Rajasthan Elections: Bhilwara's Textile Industry, Worth Thousands of Crores, is a Living Hell for its Workers
Inside the textile operations that clearly show how there are much more machines than the labour available.
The textile city Bhilwara has a systemic, normalised, oppressive work culture to offer the workers. The scope for jobs keeps decreasing as technology improves, and the standard norm in the city is that the workers must work 12 hours a day.
As the elections come closer, the state has geared up, and all the candidates continue to find ways to lure their voters. In Bhilwara city, the urban poor associated with the city's textile industry failed to find a place in the manifestos of all the candidates.
The sitting MLA from the area is BJP's Vitthal Shankar, and opposing him is the independent candidate Ashok Kothari, a businessman, and as the people call him, 'gau sevak'. As much as religion, caste, and protection of cows have become the heated subject to get votes in the area, the textile workers have no option but to weep in silence.
Kothari, the current favourite of the citizens, owns two factories and has been building a third one. When the reporter asked him about the worker's condition in the area and what the candidate would do if he won the elections, Kothari had no answer.
He said, "We will sit with the workers and understand their problems."
While the candidate made a casual promise, he has been in the industry for decades, and there is not a slight chance that he's unaware of what has been happening with them. Even his poll promise pamphlet has no place for his workers who mint him the money.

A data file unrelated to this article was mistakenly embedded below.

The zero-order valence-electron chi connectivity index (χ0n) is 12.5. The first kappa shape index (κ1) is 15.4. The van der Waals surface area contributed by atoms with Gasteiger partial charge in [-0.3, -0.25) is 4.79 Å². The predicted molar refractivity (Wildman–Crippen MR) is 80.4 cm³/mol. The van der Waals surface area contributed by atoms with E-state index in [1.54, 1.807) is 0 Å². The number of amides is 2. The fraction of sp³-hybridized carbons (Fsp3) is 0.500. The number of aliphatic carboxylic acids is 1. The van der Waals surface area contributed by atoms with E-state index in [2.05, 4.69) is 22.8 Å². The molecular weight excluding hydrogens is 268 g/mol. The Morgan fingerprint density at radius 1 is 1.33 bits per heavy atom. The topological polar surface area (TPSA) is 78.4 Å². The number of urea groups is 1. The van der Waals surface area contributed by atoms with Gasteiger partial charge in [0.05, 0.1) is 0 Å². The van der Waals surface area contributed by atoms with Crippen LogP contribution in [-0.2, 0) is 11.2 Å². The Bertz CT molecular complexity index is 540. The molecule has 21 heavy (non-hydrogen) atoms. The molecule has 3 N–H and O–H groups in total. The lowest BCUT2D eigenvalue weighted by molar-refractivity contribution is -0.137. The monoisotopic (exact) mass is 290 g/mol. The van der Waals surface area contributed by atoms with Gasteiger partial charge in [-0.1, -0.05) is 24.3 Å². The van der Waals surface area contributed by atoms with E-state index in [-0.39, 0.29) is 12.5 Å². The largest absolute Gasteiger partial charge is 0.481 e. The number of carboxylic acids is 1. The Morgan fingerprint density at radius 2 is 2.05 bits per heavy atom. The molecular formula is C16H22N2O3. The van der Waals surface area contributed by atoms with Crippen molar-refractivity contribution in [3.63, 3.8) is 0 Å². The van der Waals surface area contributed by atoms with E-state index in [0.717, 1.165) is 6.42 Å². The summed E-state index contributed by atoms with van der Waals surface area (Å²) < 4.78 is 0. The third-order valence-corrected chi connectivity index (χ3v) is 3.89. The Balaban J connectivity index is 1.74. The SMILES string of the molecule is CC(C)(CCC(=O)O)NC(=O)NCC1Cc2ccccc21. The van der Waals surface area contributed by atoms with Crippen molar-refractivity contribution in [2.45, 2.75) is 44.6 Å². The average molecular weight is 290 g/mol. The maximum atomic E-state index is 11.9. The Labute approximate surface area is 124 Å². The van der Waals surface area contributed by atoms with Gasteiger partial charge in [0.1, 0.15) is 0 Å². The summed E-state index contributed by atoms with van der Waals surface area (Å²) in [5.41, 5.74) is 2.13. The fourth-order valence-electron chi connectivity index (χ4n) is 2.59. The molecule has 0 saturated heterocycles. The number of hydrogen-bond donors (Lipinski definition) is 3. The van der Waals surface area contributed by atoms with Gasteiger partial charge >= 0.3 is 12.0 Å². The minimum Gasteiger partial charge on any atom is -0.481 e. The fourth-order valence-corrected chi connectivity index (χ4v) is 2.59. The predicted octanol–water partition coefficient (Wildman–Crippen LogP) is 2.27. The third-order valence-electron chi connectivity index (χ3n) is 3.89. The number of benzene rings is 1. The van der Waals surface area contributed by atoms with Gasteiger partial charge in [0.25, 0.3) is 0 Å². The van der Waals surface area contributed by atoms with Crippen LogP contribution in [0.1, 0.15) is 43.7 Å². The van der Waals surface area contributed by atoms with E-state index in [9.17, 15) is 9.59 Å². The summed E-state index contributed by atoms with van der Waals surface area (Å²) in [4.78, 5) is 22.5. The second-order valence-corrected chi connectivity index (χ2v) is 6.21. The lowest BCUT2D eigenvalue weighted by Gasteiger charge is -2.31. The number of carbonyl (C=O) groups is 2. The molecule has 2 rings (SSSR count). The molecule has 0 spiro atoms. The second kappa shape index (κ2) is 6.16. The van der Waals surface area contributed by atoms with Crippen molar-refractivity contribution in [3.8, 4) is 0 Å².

Bablu Singh (35), from Madhya Pradesh, migrated to the city in search of a job around 10 years back. He had been working at the same company named Bajaj Enterprises for the longest time until two months back when the company's owner, Navneet Bajaj, allegedly denied him a raise in his salary. Bablu Singh is a senior operator and has around 16 workers under him. The workers get paid Rs 470 a day, and the only demand was to make it Rs 500, seeing the market inflation.
Bablu Singh has been harassed, threatened and kicked out of his previous job.
"He kept compelling me to get the workers back who had denied seeing the behaviour meted out to them. When I did not comply, he asked me to leave the company. I agreed and just asked for my bonuses and the outstanding salary. He did not just not give me the money, but instead asked me to pay him Rs 5,00,000 if I left the job without getting the workers," narrated Singh.
The case was when Singh had joined the company; he had taken an advance from the owner, and the repayment was to be done in terms of monthly deductions from his salary. Now, the outstanding amount was around Rs 60,000. But instead, the owner asked him to pay the whole amount again. The man kept pleading but was thrown out of the factory. In one of his weakest points, the 35-year-old decided to seek justice and approached the labour court, but this did not change things for him. To an extent, the owner kept submitting a cheque under Bablu Singh's account details for Rs 1,60,000. This has bounced twice as the worker does not have the money.
The textile industry of Bhilwara has produced crorepati owners and nightmares for workers. There are over 75,000 workers across the looms, and the total yearly export share of the industry is Rs 1,300 crore. The area has over 400 manufacturing units. Bhilwara district alone generates the state's 44% yarn production capacity.